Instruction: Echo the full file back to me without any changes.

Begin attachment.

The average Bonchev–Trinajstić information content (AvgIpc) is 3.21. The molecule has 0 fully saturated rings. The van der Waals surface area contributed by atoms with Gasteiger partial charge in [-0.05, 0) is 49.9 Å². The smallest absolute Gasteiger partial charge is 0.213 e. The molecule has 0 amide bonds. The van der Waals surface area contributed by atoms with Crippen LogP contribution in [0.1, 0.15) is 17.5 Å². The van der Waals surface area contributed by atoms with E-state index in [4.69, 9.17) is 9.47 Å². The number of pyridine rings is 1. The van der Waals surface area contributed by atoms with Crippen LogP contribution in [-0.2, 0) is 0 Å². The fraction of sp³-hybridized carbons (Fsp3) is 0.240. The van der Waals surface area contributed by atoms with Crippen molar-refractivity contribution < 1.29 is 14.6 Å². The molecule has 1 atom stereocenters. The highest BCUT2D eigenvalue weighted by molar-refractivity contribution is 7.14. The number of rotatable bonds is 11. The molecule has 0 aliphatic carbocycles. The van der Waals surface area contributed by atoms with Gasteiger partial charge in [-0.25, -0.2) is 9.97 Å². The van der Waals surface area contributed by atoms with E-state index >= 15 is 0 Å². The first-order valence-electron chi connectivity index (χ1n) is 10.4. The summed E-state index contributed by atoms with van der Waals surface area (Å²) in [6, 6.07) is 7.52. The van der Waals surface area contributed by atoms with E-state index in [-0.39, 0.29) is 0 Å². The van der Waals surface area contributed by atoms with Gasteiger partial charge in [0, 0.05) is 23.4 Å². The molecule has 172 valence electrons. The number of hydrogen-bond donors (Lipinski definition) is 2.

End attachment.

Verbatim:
The average Bonchev–Trinajstić information content (AvgIpc) is 3.21. The molecule has 0 fully saturated rings. The van der Waals surface area contributed by atoms with Gasteiger partial charge in [-0.05, 0) is 49.9 Å². The smallest absolute Gasteiger partial charge is 0.213 e. The molecule has 0 amide bonds. The van der Waals surface area contributed by atoms with Crippen LogP contribution in [0.1, 0.15) is 17.5 Å². The van der Waals surface area contributed by atoms with E-state index in [4.69, 9.17) is 9.47 Å². The number of pyridine rings is 1. The van der Waals surface area contributed by atoms with Crippen LogP contribution in [-0.2, 0) is 0 Å². The fraction of sp³-hybridized carbons (Fsp3) is 0.240. The van der Waals surface area contributed by atoms with Crippen molar-refractivity contribution < 1.29 is 14.6 Å². The molecule has 1 atom stereocenters. The highest BCUT2D eigenvalue weighted by molar-refractivity contribution is 7.14. The number of rotatable bonds is 11. The molecule has 0 aliphatic carbocycles. The van der Waals surface area contributed by atoms with Gasteiger partial charge in [-0.25, -0.2) is 9.97 Å². The van der Waals surface area contributed by atoms with E-state index >= 15 is 0 Å². The first-order valence-electron chi connectivity index (χ1n) is 10.4. The summed E-state index contributed by atoms with van der Waals surface area (Å²) in [6, 6.07) is 7.52. The van der Waals surface area contributed by atoms with E-state index in [-0.39, 0.29) is 0 Å². The van der Waals surface area contributed by atoms with Gasteiger partial charge in [0, 0.05) is 23.4 Å². The molecule has 172 valence electrons. The number of hydrogen-bond donors (Lipinski definition) is 2.